There is a trail of correspondence linking groups affiliated with the previous administration and based in the United States to plans to seize power from President Rodrigo Duterte. The controversy now goes by the name Lenileaks, for the mere fact that the name of Vice President Leni Robredo is mentioned in the messages.
Many try to make a big deal out of the supposed plot. The reason, it is said, is that Mr. Duterte has not made any progress in his fight against drugs despite the drastic measures—specifically the thousands killed—the administration has taken in the past few months.
This kind of talk has been going on for months. Apparently, even Filipinos living in other countries are dissatisfied with the brazen—abrasive—way Mr. Duterte has run the nation since he took power more than six months ago.
Robredo herself has acknowledged her name was mentioned but denied any participation in the plot. The Vice President quit her Cabinet post after being told she should no longer attend regular meetings. While she was still alter ego of the President, Robredo made pronouncements that countered Mr. Duterte’s stand on various issues, creating a rift between the two top officials of the land.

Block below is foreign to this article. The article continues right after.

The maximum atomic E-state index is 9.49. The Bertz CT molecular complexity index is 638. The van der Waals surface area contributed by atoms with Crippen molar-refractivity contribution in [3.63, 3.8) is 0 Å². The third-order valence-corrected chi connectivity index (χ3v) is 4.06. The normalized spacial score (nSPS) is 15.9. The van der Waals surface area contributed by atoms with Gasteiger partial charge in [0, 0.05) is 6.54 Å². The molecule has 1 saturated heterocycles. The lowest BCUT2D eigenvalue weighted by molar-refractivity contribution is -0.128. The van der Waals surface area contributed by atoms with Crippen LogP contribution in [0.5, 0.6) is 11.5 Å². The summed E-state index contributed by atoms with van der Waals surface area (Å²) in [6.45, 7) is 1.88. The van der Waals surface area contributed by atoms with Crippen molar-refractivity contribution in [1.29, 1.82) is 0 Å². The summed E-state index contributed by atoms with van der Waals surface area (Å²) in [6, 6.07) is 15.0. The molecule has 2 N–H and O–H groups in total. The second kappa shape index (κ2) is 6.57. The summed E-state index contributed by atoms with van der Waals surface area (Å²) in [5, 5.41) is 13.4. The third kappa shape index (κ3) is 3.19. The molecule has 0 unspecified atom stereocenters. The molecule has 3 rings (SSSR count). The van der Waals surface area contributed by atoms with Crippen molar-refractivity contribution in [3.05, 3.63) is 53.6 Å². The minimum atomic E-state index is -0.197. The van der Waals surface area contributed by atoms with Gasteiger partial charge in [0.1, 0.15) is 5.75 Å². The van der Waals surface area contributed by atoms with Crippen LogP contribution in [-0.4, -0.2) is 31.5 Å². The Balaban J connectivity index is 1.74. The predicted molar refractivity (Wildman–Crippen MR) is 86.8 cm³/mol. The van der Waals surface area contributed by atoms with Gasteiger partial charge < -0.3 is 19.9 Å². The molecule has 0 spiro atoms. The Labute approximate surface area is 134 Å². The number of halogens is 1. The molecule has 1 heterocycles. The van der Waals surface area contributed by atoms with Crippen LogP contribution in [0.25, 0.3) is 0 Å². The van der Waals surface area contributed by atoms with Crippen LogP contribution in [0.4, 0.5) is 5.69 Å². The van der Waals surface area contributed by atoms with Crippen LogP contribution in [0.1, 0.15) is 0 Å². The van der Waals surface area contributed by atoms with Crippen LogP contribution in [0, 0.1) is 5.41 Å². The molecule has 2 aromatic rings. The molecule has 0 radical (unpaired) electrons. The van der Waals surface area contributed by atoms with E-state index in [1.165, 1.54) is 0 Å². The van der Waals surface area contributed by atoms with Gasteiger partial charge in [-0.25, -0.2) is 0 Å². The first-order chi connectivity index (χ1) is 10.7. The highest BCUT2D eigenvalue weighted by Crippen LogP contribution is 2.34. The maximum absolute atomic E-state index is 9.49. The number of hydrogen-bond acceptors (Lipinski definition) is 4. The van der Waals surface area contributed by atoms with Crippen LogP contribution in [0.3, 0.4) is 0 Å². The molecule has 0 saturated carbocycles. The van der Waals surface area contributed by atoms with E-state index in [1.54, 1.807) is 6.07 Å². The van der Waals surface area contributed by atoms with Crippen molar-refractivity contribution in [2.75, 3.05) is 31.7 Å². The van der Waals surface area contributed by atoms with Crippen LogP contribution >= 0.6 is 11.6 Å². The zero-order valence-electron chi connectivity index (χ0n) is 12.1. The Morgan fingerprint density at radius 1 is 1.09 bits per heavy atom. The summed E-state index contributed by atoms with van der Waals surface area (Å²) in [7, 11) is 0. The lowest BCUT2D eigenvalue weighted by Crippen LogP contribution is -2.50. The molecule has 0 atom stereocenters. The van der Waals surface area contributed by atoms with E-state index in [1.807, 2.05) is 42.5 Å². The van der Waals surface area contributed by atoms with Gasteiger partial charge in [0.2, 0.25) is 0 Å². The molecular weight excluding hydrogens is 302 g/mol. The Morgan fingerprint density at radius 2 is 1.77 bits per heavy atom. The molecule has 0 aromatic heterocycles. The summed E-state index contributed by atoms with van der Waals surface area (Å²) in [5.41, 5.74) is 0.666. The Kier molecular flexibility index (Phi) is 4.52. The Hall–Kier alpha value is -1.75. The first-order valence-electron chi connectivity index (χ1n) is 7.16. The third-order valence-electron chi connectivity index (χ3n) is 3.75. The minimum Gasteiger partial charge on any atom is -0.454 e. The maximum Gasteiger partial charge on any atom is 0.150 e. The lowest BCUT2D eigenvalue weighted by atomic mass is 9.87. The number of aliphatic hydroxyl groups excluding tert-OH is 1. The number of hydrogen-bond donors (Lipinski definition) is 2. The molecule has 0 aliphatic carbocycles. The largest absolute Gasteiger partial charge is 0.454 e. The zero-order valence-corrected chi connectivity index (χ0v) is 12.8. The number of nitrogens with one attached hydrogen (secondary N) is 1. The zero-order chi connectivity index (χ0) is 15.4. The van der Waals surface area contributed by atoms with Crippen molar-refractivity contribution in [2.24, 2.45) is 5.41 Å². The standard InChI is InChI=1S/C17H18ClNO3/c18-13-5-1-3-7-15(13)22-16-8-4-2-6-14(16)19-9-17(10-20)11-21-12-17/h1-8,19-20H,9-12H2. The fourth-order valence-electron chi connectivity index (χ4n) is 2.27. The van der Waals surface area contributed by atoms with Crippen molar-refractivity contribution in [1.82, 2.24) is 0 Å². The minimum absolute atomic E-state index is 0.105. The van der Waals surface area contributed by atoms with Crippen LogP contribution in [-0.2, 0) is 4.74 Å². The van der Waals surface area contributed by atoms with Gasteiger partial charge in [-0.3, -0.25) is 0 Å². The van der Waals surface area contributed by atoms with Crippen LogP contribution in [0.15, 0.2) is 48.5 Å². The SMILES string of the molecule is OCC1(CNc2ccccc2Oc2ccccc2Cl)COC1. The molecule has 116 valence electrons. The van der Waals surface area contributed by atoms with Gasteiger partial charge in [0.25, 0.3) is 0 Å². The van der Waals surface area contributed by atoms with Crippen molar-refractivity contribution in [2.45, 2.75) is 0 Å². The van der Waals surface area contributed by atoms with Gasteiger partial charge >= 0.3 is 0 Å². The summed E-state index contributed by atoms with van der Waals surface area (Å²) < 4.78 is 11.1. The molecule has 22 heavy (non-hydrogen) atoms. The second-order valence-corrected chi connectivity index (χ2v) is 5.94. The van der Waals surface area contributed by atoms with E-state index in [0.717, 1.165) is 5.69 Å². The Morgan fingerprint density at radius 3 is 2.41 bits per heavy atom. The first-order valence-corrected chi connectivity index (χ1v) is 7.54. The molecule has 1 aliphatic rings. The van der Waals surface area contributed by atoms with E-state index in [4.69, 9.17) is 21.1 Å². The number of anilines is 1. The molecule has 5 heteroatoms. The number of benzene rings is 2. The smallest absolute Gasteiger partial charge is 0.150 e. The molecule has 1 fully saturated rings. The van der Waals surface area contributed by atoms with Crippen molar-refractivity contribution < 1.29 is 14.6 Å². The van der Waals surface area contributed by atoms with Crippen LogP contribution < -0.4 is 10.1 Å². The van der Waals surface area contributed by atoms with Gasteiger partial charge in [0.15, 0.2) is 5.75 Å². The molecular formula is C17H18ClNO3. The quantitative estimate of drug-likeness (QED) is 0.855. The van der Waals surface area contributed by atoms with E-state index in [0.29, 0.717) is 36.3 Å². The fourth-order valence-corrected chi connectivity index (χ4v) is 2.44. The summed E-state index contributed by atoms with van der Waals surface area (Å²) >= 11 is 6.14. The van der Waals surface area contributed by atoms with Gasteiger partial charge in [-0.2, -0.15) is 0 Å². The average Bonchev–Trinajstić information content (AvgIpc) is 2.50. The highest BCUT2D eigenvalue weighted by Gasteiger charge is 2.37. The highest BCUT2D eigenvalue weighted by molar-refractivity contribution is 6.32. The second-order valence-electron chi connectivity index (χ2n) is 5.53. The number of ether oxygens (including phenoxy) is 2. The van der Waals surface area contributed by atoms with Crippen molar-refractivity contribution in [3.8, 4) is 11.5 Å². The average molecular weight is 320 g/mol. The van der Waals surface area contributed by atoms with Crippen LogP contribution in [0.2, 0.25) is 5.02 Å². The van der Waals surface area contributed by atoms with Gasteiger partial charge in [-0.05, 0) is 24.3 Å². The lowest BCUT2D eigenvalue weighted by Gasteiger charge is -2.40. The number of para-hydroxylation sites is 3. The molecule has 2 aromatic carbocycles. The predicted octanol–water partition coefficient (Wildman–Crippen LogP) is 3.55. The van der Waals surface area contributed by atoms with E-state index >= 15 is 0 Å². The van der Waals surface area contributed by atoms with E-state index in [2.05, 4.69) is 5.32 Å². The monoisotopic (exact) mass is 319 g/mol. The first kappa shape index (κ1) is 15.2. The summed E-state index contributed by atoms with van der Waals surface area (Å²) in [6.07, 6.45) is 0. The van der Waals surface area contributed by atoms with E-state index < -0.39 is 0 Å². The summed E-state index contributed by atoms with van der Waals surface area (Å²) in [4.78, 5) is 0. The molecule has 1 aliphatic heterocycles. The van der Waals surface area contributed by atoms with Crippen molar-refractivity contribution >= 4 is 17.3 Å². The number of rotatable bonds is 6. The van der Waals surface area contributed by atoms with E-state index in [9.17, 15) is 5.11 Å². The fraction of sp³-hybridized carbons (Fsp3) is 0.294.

Meanwhile, Palace officials played down any threats from the supposed plot, confident that the President is much too popular to be ousted any time soon. A Pulse Asia survey last week said 83 percent of Filipinos trusted Duterte and approved of his performance.
Whether or not there is actually a plan, the fact is that this attitude of Filipinos has perhaps been responsible for our lack of continuity and inability to live with the leaders we chose in the first place.
Whatever our sentiments are about Mr. Duterte, he is proof that democracy, however imperfect, still works in this country. He was duly elected by the most number of voters—16 million of them—representing a 38-percent plurality.
Perhaps his voters elected the idea of Duterte rather than the man himself, expecting him to be the nation’s savior. When he showed signs of imperfection, they wanted a change immediately. Those who did not vote for him, on the other hand, did not believe he could do anything right from the beginning. They, too, want him ousted for their own agenda.
These ouster plots are thus a waste of time and resources. Mr. Duterte has not even made a dent in the national issues that should matter most—bringing sustained economic development, narrowing the income gap, eradicating the culture of entitlement and corruption. He has not even started to acknowledge the dangerous excesses to which he is prone— much less do anything about them. Must anyone be thrown out—and must we all start over?